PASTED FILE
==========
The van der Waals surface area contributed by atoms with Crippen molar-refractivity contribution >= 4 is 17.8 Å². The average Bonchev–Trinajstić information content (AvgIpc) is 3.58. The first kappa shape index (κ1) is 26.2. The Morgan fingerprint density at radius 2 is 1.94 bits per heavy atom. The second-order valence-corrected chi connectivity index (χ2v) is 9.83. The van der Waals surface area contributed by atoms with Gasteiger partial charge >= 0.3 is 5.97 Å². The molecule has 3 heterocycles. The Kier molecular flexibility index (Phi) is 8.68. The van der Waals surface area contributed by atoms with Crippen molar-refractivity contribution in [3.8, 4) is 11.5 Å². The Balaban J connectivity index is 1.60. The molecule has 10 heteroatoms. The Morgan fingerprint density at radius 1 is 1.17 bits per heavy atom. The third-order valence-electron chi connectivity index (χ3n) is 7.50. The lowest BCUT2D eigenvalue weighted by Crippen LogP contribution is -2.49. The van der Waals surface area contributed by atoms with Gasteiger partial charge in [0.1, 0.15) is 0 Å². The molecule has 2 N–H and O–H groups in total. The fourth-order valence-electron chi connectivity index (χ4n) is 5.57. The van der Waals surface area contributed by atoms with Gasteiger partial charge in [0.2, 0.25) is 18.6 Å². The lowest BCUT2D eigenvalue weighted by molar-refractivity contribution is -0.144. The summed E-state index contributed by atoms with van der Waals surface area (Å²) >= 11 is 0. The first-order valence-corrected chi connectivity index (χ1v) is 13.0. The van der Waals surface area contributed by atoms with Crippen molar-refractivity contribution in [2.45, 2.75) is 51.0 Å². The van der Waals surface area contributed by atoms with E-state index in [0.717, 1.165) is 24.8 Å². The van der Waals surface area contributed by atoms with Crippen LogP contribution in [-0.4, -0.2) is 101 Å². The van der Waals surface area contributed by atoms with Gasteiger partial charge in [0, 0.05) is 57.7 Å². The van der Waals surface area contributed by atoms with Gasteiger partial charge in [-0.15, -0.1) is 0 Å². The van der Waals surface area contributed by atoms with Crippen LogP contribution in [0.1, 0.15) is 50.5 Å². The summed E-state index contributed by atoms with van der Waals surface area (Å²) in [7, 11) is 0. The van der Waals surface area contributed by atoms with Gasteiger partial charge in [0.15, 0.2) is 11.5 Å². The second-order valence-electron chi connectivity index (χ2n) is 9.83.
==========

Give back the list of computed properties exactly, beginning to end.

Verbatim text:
The van der Waals surface area contributed by atoms with Crippen molar-refractivity contribution >= 4 is 17.8 Å². The average Bonchev–Trinajstić information content (AvgIpc) is 3.58. The first kappa shape index (κ1) is 26.2. The Morgan fingerprint density at radius 2 is 1.94 bits per heavy atom. The second-order valence-corrected chi connectivity index (χ2v) is 9.83. The van der Waals surface area contributed by atoms with Gasteiger partial charge >= 0.3 is 5.97 Å². The molecule has 3 heterocycles. The Kier molecular flexibility index (Phi) is 8.68. The van der Waals surface area contributed by atoms with Crippen molar-refractivity contribution in [3.8, 4) is 11.5 Å². The Balaban J connectivity index is 1.60. The molecule has 10 heteroatoms. The Morgan fingerprint density at radius 1 is 1.17 bits per heavy atom. The third-order valence-electron chi connectivity index (χ3n) is 7.50. The lowest BCUT2D eigenvalue weighted by Crippen LogP contribution is -2.49. The van der Waals surface area contributed by atoms with Gasteiger partial charge in [0.1, 0.15) is 0 Å². The molecule has 2 N–H and O–H groups in total. The fourth-order valence-electron chi connectivity index (χ4n) is 5.57. The van der Waals surface area contributed by atoms with Gasteiger partial charge in [0.2, 0.25) is 18.6 Å². The lowest BCUT2D eigenvalue weighted by molar-refractivity contribution is -0.144. The summed E-state index contributed by atoms with van der Waals surface area (Å²) >= 11 is 0. The first-order valence-corrected chi connectivity index (χ1v) is 13.0. The van der Waals surface area contributed by atoms with Crippen molar-refractivity contribution in [2.45, 2.75) is 51.0 Å². The van der Waals surface area contributed by atoms with E-state index in [0.717, 1.165) is 24.8 Å². The van der Waals surface area contributed by atoms with Crippen LogP contribution in [-0.4, -0.2) is 101 Å². The van der Waals surface area contributed by atoms with Gasteiger partial charge in [0, 0.05) is 57.7 Å². The van der Waals surface area contributed by atoms with Gasteiger partial charge in [-0.15, -0.1) is 0 Å². The van der Waals surface area contributed by atoms with Crippen LogP contribution in [0.1, 0.15) is 50.5 Å². The summed E-state index contributed by atoms with van der Waals surface area (Å²) in [7, 11) is 0. The van der Waals surface area contributed by atoms with Gasteiger partial charge in [0.15, 0.2) is 11.5 Å². The second-order valence-electron chi connectivity index (χ2n) is 9.83.